One of the things I love about Node.js is the NPM packagemanager. I is really easy to install new applications for Node.js when you have Node Package Manager. You simply open a terminal window and type in say “npm install -g bower”, it is as simple as that!
Often things goes just perfect and a some seconds or minutes your computer have just gotten wiser, allowing you to do more stuff for you. I used to just ignore all the information written out by NPM in the console, as most of the time everything went fine. However I have experienced that sometimes things do not always go perfectly, and the installed package will not work.
Warnings “WARN” – what is that?
That was my first question: Should I just ignore the warnings? This morning I tried to install a package which promised to convert MD to PDF. I fired away:
npm install markdown-pdf —g
and watched the console write a lot of warnings. For instance:
npm WARN unmet dependency /usr/local/lib/node_modules/cordova requires underscore@‘1.7.0’ but will load
npm WARN unmet dependency /usr/local/lib/node_modules/underscore,
npm WARN unmet dependency which is version 1.6.0
So Node you tell me that I have a deprecated version of underscore?
Guess so, guess that somewhere inside the “markdown-pdf” package a line states that it is dependent on at least version 1.7.0 of underscore? Lets try to see if that is the case…
First of all which place should I expect to find that information? My guess in the
package.json is inside the folder of
markdown-pdf. I find that here:
/usr/local/lib/node_modules/markdown-pdf/, so in my terminal I type this:
cd /usr/local/lib/node_modules/markdown-pdf/ and voila there is a package.json. I then type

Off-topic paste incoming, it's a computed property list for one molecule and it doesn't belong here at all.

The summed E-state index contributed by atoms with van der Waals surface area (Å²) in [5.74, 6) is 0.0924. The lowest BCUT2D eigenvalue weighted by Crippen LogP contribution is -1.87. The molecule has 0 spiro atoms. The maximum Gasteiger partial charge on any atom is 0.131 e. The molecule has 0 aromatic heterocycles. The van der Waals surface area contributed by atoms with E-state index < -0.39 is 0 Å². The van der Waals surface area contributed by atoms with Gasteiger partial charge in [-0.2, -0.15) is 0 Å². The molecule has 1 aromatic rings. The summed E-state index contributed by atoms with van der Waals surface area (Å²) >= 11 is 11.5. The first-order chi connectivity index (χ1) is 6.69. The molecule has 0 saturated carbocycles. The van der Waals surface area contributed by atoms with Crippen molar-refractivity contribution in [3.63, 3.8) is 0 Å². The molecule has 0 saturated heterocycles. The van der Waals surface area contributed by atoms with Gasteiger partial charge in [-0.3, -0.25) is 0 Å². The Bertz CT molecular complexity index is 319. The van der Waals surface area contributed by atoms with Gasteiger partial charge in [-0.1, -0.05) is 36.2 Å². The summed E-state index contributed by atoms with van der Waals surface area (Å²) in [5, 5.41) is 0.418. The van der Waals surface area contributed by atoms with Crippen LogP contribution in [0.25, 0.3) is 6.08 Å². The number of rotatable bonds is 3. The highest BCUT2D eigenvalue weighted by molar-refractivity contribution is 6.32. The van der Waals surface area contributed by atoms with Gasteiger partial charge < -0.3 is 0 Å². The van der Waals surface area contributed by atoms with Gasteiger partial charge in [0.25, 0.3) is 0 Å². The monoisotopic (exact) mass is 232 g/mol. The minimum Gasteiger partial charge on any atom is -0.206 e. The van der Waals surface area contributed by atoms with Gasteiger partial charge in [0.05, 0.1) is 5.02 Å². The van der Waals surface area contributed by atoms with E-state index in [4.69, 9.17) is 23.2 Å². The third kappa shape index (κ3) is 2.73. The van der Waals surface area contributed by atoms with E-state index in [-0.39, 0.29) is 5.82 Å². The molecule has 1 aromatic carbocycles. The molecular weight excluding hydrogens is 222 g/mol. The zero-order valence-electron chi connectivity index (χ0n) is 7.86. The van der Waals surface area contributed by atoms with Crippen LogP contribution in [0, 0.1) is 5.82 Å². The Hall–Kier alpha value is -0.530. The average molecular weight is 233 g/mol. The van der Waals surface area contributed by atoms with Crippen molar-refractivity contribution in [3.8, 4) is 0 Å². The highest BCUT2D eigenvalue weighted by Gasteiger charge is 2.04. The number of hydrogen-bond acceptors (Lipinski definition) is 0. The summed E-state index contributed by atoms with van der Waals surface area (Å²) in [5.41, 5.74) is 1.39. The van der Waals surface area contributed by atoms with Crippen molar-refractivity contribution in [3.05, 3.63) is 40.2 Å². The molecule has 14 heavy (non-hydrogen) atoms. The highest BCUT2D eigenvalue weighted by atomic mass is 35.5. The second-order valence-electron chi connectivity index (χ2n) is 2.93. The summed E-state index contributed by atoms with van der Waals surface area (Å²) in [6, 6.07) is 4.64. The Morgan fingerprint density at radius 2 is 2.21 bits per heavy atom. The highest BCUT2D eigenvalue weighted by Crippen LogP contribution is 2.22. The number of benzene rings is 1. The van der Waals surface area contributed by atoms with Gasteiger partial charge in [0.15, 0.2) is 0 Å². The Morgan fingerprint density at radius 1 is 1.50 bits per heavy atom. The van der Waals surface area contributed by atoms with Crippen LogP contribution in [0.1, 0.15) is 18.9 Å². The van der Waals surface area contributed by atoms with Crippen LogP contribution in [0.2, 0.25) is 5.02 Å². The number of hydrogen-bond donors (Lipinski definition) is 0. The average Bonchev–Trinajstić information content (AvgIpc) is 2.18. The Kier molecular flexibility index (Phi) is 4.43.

open package.json which on my Mac opens the file in Adobe Brackets.
Now in the dependencies section it states:
"commander": "^2.2.0", "duplexer": "^0.1.1", "extend": "^2.0.0", "highlight.js": "^8.4.0", "phantomjs": "^1.9.13", "remarkable": "^1.6.0", "stream-from-to": "^1.4.0", "through2": "^0.6.3", "tmp": "0.0.24"
No “underscore” dependency there…? Oh, guess that one of those packages is dependent on version 1.7.0 of underscore. The search could continue and at some point I would find such a dependency, but that is not so important here.
Should I do something about outdated packages?
I choose to react on the warning from NPM, and updating a NPM package is (of cause) a piece of cake in the NPM world.
sudo npm update -g underscore
First I tried without the
sudo part, but I was informed that administrator rights were required for the action I tried to run. I felt proud – I took the warning serious and was a good guy for following rules. But again looking at the terminal a lot of warning were issued as I updated!
There got to exist a smarter way of doing updates on packages!? Yes, of cause NPM had a solution for that too. Simply run an update command without specifying which package I wanted to update. That will make NPM update to latest versions of any installed package. Sounds like a potential lot of downloads, but having an up-to-date library of packages sounds great. So here I go:
sudo npm update -g
Started at 09.03 28/02/2015 and ended at 09.04 28/02/2015 in an error..
A package with some invalid data in its package.json had an error, so I guess that I will simply remove that bad package. To remove a package you need to uninstall it. In my example it was
grunt-cli, so here I go:
sudo npm uninstall grunt-cli -g
That went fine, so I try to redo the update command seen above…
Started at 09.09 28/02/2015 and here I got more errors like the one, so I will simply repeat the uninstall command for the packages which fail.. …hoping all these uninstall will not break too much code on my mac… Ended at 09.33 28/02/2015, so some 24 minutes (!) was the duration to upgrade all my installed NPM packages.
A smarter approach – check-dependencies
I got to think: “How can I check if all my dependencies are up-to-date?” This smart NPM system ought to have a smart way of handling that, and it does:
npm install check-dependencies —save-dev
When you are in terminal inside the installed package you can simply run that command. You will get information about the state of dependencies of that package. In my case I got no warnings, so that package should be ready to go.
I am happy and feel safe about the NPM system. I keep feeling impressed with the ease of use, and the out-of-th-box understanding you get when using it. Should you feel like you also want to try out the markdown-pdf I mention here you can by the way find information about it here .